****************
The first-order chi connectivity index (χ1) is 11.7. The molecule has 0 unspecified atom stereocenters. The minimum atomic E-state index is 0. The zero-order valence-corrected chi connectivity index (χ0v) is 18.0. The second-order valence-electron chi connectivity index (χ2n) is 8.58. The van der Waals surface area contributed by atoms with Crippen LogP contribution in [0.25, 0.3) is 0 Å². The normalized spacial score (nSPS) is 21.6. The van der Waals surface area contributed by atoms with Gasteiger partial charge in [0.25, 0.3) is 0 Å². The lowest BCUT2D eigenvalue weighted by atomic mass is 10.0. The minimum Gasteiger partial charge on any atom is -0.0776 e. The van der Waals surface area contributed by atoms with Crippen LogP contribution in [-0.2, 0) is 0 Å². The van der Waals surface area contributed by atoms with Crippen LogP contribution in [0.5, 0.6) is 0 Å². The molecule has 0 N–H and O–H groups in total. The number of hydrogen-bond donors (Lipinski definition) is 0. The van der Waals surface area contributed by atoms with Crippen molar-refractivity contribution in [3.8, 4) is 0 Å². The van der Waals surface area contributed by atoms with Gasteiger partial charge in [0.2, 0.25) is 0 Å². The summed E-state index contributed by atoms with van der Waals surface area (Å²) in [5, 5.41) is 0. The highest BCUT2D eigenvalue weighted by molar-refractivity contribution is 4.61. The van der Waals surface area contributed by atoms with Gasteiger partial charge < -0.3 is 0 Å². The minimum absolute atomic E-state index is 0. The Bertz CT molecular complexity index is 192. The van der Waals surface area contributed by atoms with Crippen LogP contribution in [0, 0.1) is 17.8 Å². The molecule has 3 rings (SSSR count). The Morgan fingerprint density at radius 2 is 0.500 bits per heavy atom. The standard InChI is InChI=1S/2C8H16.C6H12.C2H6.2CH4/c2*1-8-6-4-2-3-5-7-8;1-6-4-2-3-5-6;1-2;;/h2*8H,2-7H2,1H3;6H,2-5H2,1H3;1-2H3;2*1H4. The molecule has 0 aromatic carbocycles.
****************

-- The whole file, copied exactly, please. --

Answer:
The first-order chi connectivity index (χ1) is 11.7. The molecule has 0 unspecified atom stereocenters. The minimum atomic E-state index is 0. The zero-order valence-corrected chi connectivity index (χ0v) is 18.0. The second-order valence-electron chi connectivity index (χ2n) is 8.58. The van der Waals surface area contributed by atoms with Crippen LogP contribution in [0.25, 0.3) is 0 Å². The normalized spacial score (nSPS) is 21.6. The van der Waals surface area contributed by atoms with Gasteiger partial charge in [0.25, 0.3) is 0 Å². The lowest BCUT2D eigenvalue weighted by atomic mass is 10.0. The minimum Gasteiger partial charge on any atom is -0.0776 e. The van der Waals surface area contributed by atoms with Crippen LogP contribution in [-0.2, 0) is 0 Å². The van der Waals surface area contributed by atoms with Crippen LogP contribution in [0.5, 0.6) is 0 Å². The molecule has 0 N–H and O–H groups in total. The number of hydrogen-bond donors (Lipinski definition) is 0. The van der Waals surface area contributed by atoms with Crippen molar-refractivity contribution in [3.8, 4) is 0 Å². The van der Waals surface area contributed by atoms with Gasteiger partial charge in [0.2, 0.25) is 0 Å². The summed E-state index contributed by atoms with van der Waals surface area (Å²) in [5, 5.41) is 0. The highest BCUT2D eigenvalue weighted by molar-refractivity contribution is 4.61. The van der Waals surface area contributed by atoms with Gasteiger partial charge < -0.3 is 0 Å². The minimum absolute atomic E-state index is 0. The Bertz CT molecular complexity index is 192. The van der Waals surface area contributed by atoms with Crippen LogP contribution in [0, 0.1) is 17.8 Å². The molecule has 3 rings (SSSR count). The Morgan fingerprint density at radius 2 is 0.500 bits per heavy atom. The standard InChI is InChI=1S/2C8H16.C6H12.C2H6.2CH4/c2*1-8-6-4-2-3-5-7-8;1-6-4-2-3-5-6;1-2;;/h2*8H,2-7H2,1H3;6H,2-5H2,1H3;1-2H3;2*1H4. The molecule has 0 aromatic carbocycles.